Like Antony Minghella, PT Anderson is continually going above and beyond with his preternatural technique as a filmmaker, crafting undeniable touchstones for high-quality modern cinema in the process. And like Antony Minghella, it invariably leaves me cold.
Obviously there's some remarkable thematic back-and-forth going on, and the film's technical flawlessness is justified by a script that bravely humanises bloated plutocrat and wide-eyed faith healer alike. A lesser author would deal in broad strokes of dastardly, crazed, scheming and devout: Anderson's film is at its best when allowing the back-and-forth of ambition and faith to blur each others' edges.
The film takes a turn around halfway through, though: what had been a slow-burning meditation on how the West was won and where it got us ignites into the director's usual sturm und drang w/r/t the trials of paternal angst. It's an easy sort of autopilot, guiding the proceedings to their conclusion; but by that time, the film seems to have forgotten somewhat what it's about.
Day-Lewis' closest performance to this was his swaggering villainy in Gangs of New York. Like this film, that one dealt with an uneasy adopted father-son relationship in the crucible of America, red in tooth and claw; but unlike this pic, Gangs was more on-target the more twisted and operatic it became.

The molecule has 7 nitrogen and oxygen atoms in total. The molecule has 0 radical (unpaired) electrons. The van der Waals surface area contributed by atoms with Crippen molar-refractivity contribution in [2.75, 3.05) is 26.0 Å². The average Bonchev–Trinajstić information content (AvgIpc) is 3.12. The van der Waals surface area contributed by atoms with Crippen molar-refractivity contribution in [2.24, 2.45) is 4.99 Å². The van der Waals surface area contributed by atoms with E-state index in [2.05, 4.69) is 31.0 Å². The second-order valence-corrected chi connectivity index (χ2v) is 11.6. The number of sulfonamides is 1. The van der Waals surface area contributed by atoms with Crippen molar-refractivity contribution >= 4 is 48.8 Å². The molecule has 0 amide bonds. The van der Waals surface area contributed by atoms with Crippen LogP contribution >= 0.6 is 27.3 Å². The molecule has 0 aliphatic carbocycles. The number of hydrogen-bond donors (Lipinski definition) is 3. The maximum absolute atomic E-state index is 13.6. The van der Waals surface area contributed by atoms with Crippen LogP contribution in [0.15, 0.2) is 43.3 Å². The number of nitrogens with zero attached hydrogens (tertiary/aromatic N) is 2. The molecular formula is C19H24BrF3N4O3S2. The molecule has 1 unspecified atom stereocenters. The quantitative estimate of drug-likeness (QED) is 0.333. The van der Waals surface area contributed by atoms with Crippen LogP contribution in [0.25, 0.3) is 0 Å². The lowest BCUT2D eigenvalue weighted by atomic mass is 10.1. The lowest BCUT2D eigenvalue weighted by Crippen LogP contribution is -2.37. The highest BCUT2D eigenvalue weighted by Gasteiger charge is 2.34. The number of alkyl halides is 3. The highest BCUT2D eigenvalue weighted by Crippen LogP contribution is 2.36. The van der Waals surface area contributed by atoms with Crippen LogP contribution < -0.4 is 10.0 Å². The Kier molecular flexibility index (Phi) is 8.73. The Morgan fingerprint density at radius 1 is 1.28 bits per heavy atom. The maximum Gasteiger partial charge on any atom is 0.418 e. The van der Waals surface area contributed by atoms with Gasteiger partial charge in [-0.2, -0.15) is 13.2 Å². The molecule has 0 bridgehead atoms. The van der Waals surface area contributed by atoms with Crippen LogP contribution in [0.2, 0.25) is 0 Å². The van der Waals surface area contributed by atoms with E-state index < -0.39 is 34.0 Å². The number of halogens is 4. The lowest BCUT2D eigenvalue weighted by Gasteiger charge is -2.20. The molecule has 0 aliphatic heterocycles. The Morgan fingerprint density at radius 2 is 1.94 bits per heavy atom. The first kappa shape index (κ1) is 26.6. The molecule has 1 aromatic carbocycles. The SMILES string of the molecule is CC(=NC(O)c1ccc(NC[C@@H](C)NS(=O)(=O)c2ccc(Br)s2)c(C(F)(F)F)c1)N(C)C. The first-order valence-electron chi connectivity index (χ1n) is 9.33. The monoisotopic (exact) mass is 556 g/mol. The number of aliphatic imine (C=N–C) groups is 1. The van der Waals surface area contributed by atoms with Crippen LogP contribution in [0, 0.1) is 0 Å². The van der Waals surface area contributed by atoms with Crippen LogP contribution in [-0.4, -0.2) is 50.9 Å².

So it's not that Blood's paternity-is-a-bitch handwringing automatically disqualifies it from having anything interesting to say. Many of the most moving moments in cinema - from Night of the Hunter to 25th Hour - have played on the uneasy relationship between fathers and their (often notional) sons. Anderson himself has given us plenty of these moments: in Boogie Nights, Magnolia, Hard Eight, Magnolia, and Magnolia.
But take a look at the career of, say, Steven Spielberg. Find the last time the fellow made a film whose emotional undercurrent wasn't structured around this particular tentpeg, and notice just how laboured the narrative can become - War of the Worlds, Munich - in its need to work in the same damn subplot into every damn movie.
PT Anderson is often called the new Altman, by virtue of his large-scale, densely-populated melodramas. But as apt a comparison might be Spielberg: he's the new film-geek's filmmaker. Just as Spielberg used his encyclopedic experience of film to further the medium where contemporaries like De Palma were content to turn out highly enjoyable pictures whose every shot was an open quote, homage, reference or steal, so Anderson sets himself apart from the Tarantinos and Smiths of the modern film-geekosphere by using his technical acumen to innovate rather than ape. But so far, he's jumping the gun somewhat in falling to the same faults.